Nike released a short film as part of the company’s new ‘EQUALITY‘ campaign, but people have criticized it for being hypocritical over low-paid factory workers.
LeBron James, Serena Williams, Kevin Durant, Victor Cruz, Gabby Douglas, Megan Rapinoe, and Dalilah Muhammad make cameo appearances in the ad. In the ad, the athletes are shown in what appears to be the projects in an undisclosed urban neighborhood.
The ad is shot entirely in black and white. Michael B. Jordan speaks as an offscreen narrator and talks about the importance of diversity, saying, “Worth should outshine color. The ball should bounce the same for everyone. If we can be equals here, we can be equals everywhere.” Playing in the background throughout the ad is Alicia Keys’s “A Change Is Gonna Come.”
Nike’s ad has a total of over four million views, but the company’s penchant for outsourcing and underpaying its workers has belied their campaign’s message. The ‘EQUALITY’ campaign is not Nike’s first hypocritical stance against socioeconomic issues.
The sneaker brand launched an onslaught of similarly inspiring ads during the 2016 Rio Olympics, including its famous “Da Da Ding” commercial featuring women athletes of color. In 2008, Nike jumpstarted the “Girl Effect” campaign, which worked to encourage female empowerment. “Girl Effect” was endorsed worldwide. Notable advocates such as Oprah Winfrey, President Barack Obama, and First Lady Michelle Obama all supported the campaign.
But while Nike’s ads and campaigns push for equality and human rights, its policies remain antiquated and unfair. The company has become notoriously famous for exploiting impoverished countries by capitalizing on the cheap labor. Nearly a third of Nike contractors operate in Vietnam. The brand has stationed so many factories over there, it serves as Vietnam’s primary employer, with 80 percent of its employees being women and girls.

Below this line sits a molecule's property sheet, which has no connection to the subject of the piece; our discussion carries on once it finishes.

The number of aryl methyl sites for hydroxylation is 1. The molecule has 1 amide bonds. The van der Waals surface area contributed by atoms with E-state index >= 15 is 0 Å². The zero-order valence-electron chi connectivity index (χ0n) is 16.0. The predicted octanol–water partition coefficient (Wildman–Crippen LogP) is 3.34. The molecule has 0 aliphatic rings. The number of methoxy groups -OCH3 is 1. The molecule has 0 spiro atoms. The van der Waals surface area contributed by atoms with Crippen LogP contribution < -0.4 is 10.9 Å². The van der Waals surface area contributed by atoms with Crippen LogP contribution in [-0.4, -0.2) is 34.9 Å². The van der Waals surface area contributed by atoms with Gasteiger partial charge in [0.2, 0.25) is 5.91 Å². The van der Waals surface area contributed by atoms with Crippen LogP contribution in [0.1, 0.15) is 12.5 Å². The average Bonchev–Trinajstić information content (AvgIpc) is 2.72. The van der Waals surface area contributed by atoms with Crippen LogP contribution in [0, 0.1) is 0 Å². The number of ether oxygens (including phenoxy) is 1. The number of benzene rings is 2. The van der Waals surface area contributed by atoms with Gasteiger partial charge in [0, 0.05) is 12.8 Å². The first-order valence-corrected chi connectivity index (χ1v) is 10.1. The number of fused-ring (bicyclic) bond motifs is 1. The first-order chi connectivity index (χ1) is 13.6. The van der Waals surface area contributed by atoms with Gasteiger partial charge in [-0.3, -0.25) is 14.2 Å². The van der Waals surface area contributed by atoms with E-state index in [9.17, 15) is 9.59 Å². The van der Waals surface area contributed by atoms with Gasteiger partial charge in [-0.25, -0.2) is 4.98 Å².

Investigative journalist Maria Hengeveld of Slate conducted in-depth research on the issue, interviewing 18 female Nike factory workers from five different factories throughout Ho Chi Minh City, Vietnam. Hengeveld’s interviewees relayed their working conditions as poor, hours long, and pay incredibly low. All 18 women admitted their wages were not even enough to support their families’ basic needs. Wages range around $150 USD to $400 USD a month depending on the employee’s seniority.
Despite the obvious abuse and public coverage, reports like Hengeveld’s have done little to pressure the sneaker brand from reforming their factory’s policies. Nike recently banned the WRC (Workers Rights Consortium) from entering their factories; that group previously acted as an independent judge of the working conditions in factories.
According to the WRC’s 2016 reports, Nike’s Hansae Vietnam factory in Ho Chi Minh City was found with numerous violations upon inspection, including extensive wage theft, forced overtime, pregnancy discrimination, illegal denial of sick leave and many other infractions. For at least a decade, the WRC has shared their reports with Nike and conducted numerous audits, emphasizing the severity of the violations found within Nike’s factories.
Despite their many human rights endorsements and campaigns, Nike has yet to practice what it preaches.
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